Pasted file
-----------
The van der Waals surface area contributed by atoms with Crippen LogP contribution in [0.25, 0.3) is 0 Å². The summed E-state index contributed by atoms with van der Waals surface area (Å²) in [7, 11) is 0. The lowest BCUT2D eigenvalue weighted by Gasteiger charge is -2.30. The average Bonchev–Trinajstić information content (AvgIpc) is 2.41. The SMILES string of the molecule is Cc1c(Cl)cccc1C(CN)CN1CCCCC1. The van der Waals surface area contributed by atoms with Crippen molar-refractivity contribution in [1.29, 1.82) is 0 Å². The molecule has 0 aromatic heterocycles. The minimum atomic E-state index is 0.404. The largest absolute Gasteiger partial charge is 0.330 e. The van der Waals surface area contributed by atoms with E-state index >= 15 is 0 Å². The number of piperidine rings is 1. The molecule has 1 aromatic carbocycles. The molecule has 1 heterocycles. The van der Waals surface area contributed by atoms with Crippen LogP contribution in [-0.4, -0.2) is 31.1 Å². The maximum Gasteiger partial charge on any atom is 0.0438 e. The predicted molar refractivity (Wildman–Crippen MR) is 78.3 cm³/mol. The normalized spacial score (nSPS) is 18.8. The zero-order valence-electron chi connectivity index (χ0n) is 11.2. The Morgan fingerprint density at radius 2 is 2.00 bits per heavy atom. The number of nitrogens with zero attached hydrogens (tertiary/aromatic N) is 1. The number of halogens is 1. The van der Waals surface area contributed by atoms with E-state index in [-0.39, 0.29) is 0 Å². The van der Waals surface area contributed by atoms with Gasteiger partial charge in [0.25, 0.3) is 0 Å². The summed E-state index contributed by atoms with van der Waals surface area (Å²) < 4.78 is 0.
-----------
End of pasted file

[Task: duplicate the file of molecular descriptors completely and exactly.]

The van der Waals surface area contributed by atoms with Crippen LogP contribution in [0.25, 0.3) is 0 Å². The summed E-state index contributed by atoms with van der Waals surface area (Å²) in [7, 11) is 0. The lowest BCUT2D eigenvalue weighted by Gasteiger charge is -2.30. The average Bonchev–Trinajstić information content (AvgIpc) is 2.41. The SMILES string of the molecule is Cc1c(Cl)cccc1C(CN)CN1CCCCC1. The van der Waals surface area contributed by atoms with Crippen molar-refractivity contribution in [1.29, 1.82) is 0 Å². The molecule has 0 aromatic heterocycles. The minimum atomic E-state index is 0.404. The largest absolute Gasteiger partial charge is 0.330 e. The van der Waals surface area contributed by atoms with E-state index >= 15 is 0 Å². The number of piperidine rings is 1. The molecule has 1 aromatic carbocycles. The molecule has 1 heterocycles. The van der Waals surface area contributed by atoms with Crippen LogP contribution in [-0.4, -0.2) is 31.1 Å². The maximum Gasteiger partial charge on any atom is 0.0438 e. The predicted molar refractivity (Wildman–Crippen MR) is 78.3 cm³/mol. The normalized spacial score (nSPS) is 18.8. The zero-order valence-electron chi connectivity index (χ0n) is 11.2. The Morgan fingerprint density at radius 2 is 2.00 bits per heavy atom. The number of nitrogens with zero attached hydrogens (tertiary/aromatic N) is 1. The number of halogens is 1. The van der Waals surface area contributed by atoms with E-state index in [-0.39, 0.29) is 0 Å². The van der Waals surface area contributed by atoms with Gasteiger partial charge in [0.25, 0.3) is 0 Å². The summed E-state index contributed by atoms with van der Waals surface area (Å²) < 4.78 is 0.